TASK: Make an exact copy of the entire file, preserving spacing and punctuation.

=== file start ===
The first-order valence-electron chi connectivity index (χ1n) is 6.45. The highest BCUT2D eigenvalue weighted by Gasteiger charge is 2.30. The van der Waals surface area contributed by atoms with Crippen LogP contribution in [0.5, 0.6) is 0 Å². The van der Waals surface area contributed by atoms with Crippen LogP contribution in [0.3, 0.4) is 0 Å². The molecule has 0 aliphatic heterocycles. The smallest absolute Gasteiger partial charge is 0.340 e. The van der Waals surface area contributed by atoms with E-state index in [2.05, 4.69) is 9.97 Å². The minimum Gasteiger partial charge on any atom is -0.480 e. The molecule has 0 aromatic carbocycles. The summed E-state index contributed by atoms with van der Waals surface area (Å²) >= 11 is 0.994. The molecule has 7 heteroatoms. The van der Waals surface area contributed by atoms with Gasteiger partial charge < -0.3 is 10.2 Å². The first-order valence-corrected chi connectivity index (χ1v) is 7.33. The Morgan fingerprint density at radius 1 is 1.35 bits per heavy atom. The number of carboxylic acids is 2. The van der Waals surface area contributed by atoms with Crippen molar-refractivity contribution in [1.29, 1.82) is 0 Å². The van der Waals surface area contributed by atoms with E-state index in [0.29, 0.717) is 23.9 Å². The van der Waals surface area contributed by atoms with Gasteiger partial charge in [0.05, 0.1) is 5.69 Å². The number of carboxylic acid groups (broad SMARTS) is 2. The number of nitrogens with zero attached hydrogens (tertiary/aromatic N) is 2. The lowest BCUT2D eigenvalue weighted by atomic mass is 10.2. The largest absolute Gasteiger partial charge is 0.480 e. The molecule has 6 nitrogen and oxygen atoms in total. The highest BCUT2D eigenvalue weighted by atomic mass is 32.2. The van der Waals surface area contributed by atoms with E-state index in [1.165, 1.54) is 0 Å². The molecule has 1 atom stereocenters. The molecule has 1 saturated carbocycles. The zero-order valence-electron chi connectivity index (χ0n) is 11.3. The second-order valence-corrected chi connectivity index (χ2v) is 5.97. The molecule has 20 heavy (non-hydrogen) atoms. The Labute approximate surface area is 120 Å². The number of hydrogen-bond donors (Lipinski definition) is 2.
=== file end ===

The first-order valence-electron chi connectivity index (χ1n) is 6.45. The highest BCUT2D eigenvalue weighted by Gasteiger charge is 2.30. The van der Waals surface area contributed by atoms with Crippen LogP contribution in [0.5, 0.6) is 0 Å². The van der Waals surface area contributed by atoms with Crippen LogP contribution in [0.3, 0.4) is 0 Å². The molecule has 0 aliphatic heterocycles. The smallest absolute Gasteiger partial charge is 0.340 e. The van der Waals surface area contributed by atoms with E-state index in [2.05, 4.69) is 9.97 Å². The minimum Gasteiger partial charge on any atom is -0.480 e. The molecule has 0 aromatic carbocycles. The summed E-state index contributed by atoms with van der Waals surface area (Å²) >= 11 is 0.994. The molecule has 7 heteroatoms. The van der Waals surface area contributed by atoms with Gasteiger partial charge < -0.3 is 10.2 Å². The first-order valence-corrected chi connectivity index (χ1v) is 7.33. The Morgan fingerprint density at radius 1 is 1.35 bits per heavy atom. The number of carboxylic acids is 2. The van der Waals surface area contributed by atoms with Crippen molar-refractivity contribution in [1.29, 1.82) is 0 Å². The van der Waals surface area contributed by atoms with E-state index in [0.29, 0.717) is 23.9 Å². The van der Waals surface area contributed by atoms with Gasteiger partial charge in [0.05, 0.1) is 5.69 Å². The number of carboxylic acid groups (broad SMARTS) is 2. The number of nitrogens with zero attached hydrogens (tertiary/aromatic N) is 2. The lowest BCUT2D eigenvalue weighted by atomic mass is 10.2. The largest absolute Gasteiger partial charge is 0.480 e. The molecule has 6 nitrogen and oxygen atoms in total. The highest BCUT2D eigenvalue weighted by atomic mass is 32.2. The van der Waals surface area contributed by atoms with E-state index in [1.165, 1.54) is 0 Å². The molecule has 1 atom stereocenters. The molecule has 1 saturated carbocycles. The zero-order valence-electron chi connectivity index (χ0n) is 11.3. The second-order valence-corrected chi connectivity index (χ2v) is 5.97. The molecule has 20 heavy (non-hydrogen) atoms. The Labute approximate surface area is 120 Å². The number of hydrogen-bond donors (Lipinski definition) is 2.